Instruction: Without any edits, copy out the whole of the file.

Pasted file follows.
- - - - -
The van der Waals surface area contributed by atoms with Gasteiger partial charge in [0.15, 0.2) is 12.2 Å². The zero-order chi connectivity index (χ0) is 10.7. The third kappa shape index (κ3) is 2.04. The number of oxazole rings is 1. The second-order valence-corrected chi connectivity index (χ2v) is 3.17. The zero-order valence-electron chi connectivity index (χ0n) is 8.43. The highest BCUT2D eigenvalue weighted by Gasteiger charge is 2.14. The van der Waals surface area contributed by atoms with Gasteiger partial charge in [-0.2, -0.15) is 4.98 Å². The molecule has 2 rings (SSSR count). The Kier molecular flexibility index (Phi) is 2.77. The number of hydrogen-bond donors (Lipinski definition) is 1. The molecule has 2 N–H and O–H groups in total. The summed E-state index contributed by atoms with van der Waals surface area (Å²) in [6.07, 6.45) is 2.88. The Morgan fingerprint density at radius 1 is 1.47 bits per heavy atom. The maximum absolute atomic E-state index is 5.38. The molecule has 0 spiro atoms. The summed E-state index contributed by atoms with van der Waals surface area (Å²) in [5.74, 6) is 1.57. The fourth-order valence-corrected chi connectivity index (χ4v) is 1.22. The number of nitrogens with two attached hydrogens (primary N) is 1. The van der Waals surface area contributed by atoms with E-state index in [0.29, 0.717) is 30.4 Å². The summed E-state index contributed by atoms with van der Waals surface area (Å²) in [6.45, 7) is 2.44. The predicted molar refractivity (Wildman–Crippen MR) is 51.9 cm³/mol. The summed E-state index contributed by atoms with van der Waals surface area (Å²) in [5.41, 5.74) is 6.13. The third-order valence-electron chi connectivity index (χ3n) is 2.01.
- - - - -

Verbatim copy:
The van der Waals surface area contributed by atoms with Gasteiger partial charge in [0.15, 0.2) is 12.2 Å². The zero-order chi connectivity index (χ0) is 10.7. The third kappa shape index (κ3) is 2.04. The number of oxazole rings is 1. The second-order valence-corrected chi connectivity index (χ2v) is 3.17. The zero-order valence-electron chi connectivity index (χ0n) is 8.43. The highest BCUT2D eigenvalue weighted by Gasteiger charge is 2.14. The van der Waals surface area contributed by atoms with Gasteiger partial charge in [-0.2, -0.15) is 4.98 Å². The molecule has 2 rings (SSSR count). The Kier molecular flexibility index (Phi) is 2.77. The number of hydrogen-bond donors (Lipinski definition) is 1. The molecule has 2 N–H and O–H groups in total. The summed E-state index contributed by atoms with van der Waals surface area (Å²) in [6.07, 6.45) is 2.88. The Morgan fingerprint density at radius 1 is 1.47 bits per heavy atom. The maximum absolute atomic E-state index is 5.38. The molecule has 0 spiro atoms. The summed E-state index contributed by atoms with van der Waals surface area (Å²) in [5.74, 6) is 1.57. The fourth-order valence-corrected chi connectivity index (χ4v) is 1.22. The number of nitrogens with two attached hydrogens (primary N) is 1. The van der Waals surface area contributed by atoms with E-state index in [0.29, 0.717) is 30.4 Å². The summed E-state index contributed by atoms with van der Waals surface area (Å²) in [6.45, 7) is 2.44. The predicted molar refractivity (Wildman–Crippen MR) is 51.9 cm³/mol. The summed E-state index contributed by atoms with van der Waals surface area (Å²) in [5.41, 5.74) is 6.13. The third-order valence-electron chi connectivity index (χ3n) is 2.01.